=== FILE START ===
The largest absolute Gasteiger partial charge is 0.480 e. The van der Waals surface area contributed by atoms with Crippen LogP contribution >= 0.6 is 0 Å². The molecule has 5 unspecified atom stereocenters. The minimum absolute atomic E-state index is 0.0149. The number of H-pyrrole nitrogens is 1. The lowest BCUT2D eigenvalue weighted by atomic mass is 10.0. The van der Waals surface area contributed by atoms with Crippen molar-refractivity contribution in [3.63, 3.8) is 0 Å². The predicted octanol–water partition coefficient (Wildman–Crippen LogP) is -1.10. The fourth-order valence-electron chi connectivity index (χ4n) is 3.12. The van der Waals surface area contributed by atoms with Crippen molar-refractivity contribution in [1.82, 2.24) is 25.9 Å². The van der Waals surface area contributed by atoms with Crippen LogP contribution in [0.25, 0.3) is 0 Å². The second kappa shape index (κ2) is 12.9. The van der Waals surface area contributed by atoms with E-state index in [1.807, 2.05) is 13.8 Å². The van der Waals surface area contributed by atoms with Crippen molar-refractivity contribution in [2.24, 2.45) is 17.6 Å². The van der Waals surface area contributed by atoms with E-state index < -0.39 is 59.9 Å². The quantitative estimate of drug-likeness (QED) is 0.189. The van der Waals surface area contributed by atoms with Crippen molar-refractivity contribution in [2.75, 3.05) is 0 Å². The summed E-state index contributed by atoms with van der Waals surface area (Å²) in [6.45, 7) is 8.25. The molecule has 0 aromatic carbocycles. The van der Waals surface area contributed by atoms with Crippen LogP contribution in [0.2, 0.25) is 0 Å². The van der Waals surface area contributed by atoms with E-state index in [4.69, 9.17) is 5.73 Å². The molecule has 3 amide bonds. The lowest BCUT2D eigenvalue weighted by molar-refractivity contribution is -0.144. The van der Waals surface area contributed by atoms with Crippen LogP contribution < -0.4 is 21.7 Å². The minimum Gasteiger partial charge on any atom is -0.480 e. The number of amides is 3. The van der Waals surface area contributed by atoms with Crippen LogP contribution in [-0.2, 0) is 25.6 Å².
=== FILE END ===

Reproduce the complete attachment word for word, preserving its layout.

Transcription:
The largest absolute Gasteiger partial charge is 0.480 e. The van der Waals surface area contributed by atoms with Crippen LogP contribution >= 0.6 is 0 Å². The molecule has 5 unspecified atom stereocenters. The minimum absolute atomic E-state index is 0.0149. The number of H-pyrrole nitrogens is 1. The lowest BCUT2D eigenvalue weighted by atomic mass is 10.0. The van der Waals surface area contributed by atoms with Crippen molar-refractivity contribution in [3.63, 3.8) is 0 Å². The predicted octanol–water partition coefficient (Wildman–Crippen LogP) is -1.10. The fourth-order valence-electron chi connectivity index (χ4n) is 3.12. The van der Waals surface area contributed by atoms with Crippen molar-refractivity contribution in [1.82, 2.24) is 25.9 Å². The van der Waals surface area contributed by atoms with Crippen LogP contribution in [0.25, 0.3) is 0 Å². The second kappa shape index (κ2) is 12.9. The van der Waals surface area contributed by atoms with E-state index in [1.807, 2.05) is 13.8 Å². The van der Waals surface area contributed by atoms with Crippen molar-refractivity contribution in [2.24, 2.45) is 17.6 Å². The van der Waals surface area contributed by atoms with E-state index < -0.39 is 59.9 Å². The quantitative estimate of drug-likeness (QED) is 0.189. The van der Waals surface area contributed by atoms with Crippen molar-refractivity contribution in [2.75, 3.05) is 0 Å². The summed E-state index contributed by atoms with van der Waals surface area (Å²) in [6.45, 7) is 8.25. The molecule has 0 aromatic carbocycles. The van der Waals surface area contributed by atoms with Crippen LogP contribution in [0.2, 0.25) is 0 Å². The van der Waals surface area contributed by atoms with E-state index in [4.69, 9.17) is 5.73 Å². The molecule has 3 amide bonds. The lowest BCUT2D eigenvalue weighted by molar-refractivity contribution is -0.144. The van der Waals surface area contributed by atoms with Crippen LogP contribution < -0.4 is 21.7 Å². The minimum Gasteiger partial charge on any atom is -0.480 e. The number of amides is 3. The van der Waals surface area contributed by atoms with Crippen LogP contribution in [-0.2, 0) is 25.6 Å².